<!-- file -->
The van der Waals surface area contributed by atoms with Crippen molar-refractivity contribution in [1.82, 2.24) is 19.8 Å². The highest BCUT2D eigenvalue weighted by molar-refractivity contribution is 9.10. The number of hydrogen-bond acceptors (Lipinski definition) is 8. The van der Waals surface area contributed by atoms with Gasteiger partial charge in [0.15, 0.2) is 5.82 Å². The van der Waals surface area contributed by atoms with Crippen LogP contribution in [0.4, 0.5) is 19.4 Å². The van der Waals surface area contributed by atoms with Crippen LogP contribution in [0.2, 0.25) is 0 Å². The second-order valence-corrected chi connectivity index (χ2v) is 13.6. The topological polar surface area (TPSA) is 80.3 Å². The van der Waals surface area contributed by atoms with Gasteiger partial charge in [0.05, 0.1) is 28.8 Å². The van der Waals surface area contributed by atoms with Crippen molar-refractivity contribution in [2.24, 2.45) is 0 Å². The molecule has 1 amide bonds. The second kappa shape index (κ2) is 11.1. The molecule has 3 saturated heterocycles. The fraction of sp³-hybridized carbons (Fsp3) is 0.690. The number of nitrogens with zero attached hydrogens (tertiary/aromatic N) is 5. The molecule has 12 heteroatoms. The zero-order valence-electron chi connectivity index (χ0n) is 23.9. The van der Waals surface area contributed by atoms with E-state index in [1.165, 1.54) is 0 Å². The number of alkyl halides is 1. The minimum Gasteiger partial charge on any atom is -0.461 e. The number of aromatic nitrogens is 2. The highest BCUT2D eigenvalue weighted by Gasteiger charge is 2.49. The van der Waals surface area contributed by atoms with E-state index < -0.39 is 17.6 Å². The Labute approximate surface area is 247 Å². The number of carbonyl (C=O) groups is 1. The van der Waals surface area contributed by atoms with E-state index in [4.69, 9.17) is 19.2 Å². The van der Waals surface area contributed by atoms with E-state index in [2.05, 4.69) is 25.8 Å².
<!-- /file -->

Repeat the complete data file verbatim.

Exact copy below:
The van der Waals surface area contributed by atoms with Crippen molar-refractivity contribution in [1.82, 2.24) is 19.8 Å². The highest BCUT2D eigenvalue weighted by molar-refractivity contribution is 9.10. The number of hydrogen-bond acceptors (Lipinski definition) is 8. The van der Waals surface area contributed by atoms with Gasteiger partial charge in [0.15, 0.2) is 5.82 Å². The van der Waals surface area contributed by atoms with Crippen LogP contribution in [0.4, 0.5) is 19.4 Å². The van der Waals surface area contributed by atoms with Crippen LogP contribution in [0.2, 0.25) is 0 Å². The second-order valence-corrected chi connectivity index (χ2v) is 13.6. The topological polar surface area (TPSA) is 80.3 Å². The van der Waals surface area contributed by atoms with Gasteiger partial charge in [0.05, 0.1) is 28.8 Å². The van der Waals surface area contributed by atoms with Crippen molar-refractivity contribution in [2.24, 2.45) is 0 Å². The molecule has 1 amide bonds. The second kappa shape index (κ2) is 11.1. The molecule has 3 saturated heterocycles. The fraction of sp³-hybridized carbons (Fsp3) is 0.690. The number of nitrogens with zero attached hydrogens (tertiary/aromatic N) is 5. The molecule has 12 heteroatoms. The zero-order valence-electron chi connectivity index (χ0n) is 23.9. The van der Waals surface area contributed by atoms with E-state index in [1.165, 1.54) is 0 Å². The number of alkyl halides is 1. The minimum Gasteiger partial charge on any atom is -0.461 e. The number of aromatic nitrogens is 2. The highest BCUT2D eigenvalue weighted by Gasteiger charge is 2.49. The van der Waals surface area contributed by atoms with E-state index < -0.39 is 17.6 Å². The Labute approximate surface area is 247 Å². The number of carbonyl (C=O) groups is 1. The van der Waals surface area contributed by atoms with E-state index in [4.69, 9.17) is 19.2 Å². The van der Waals surface area contributed by atoms with E-state index in [2.05, 4.69) is 25.8 Å².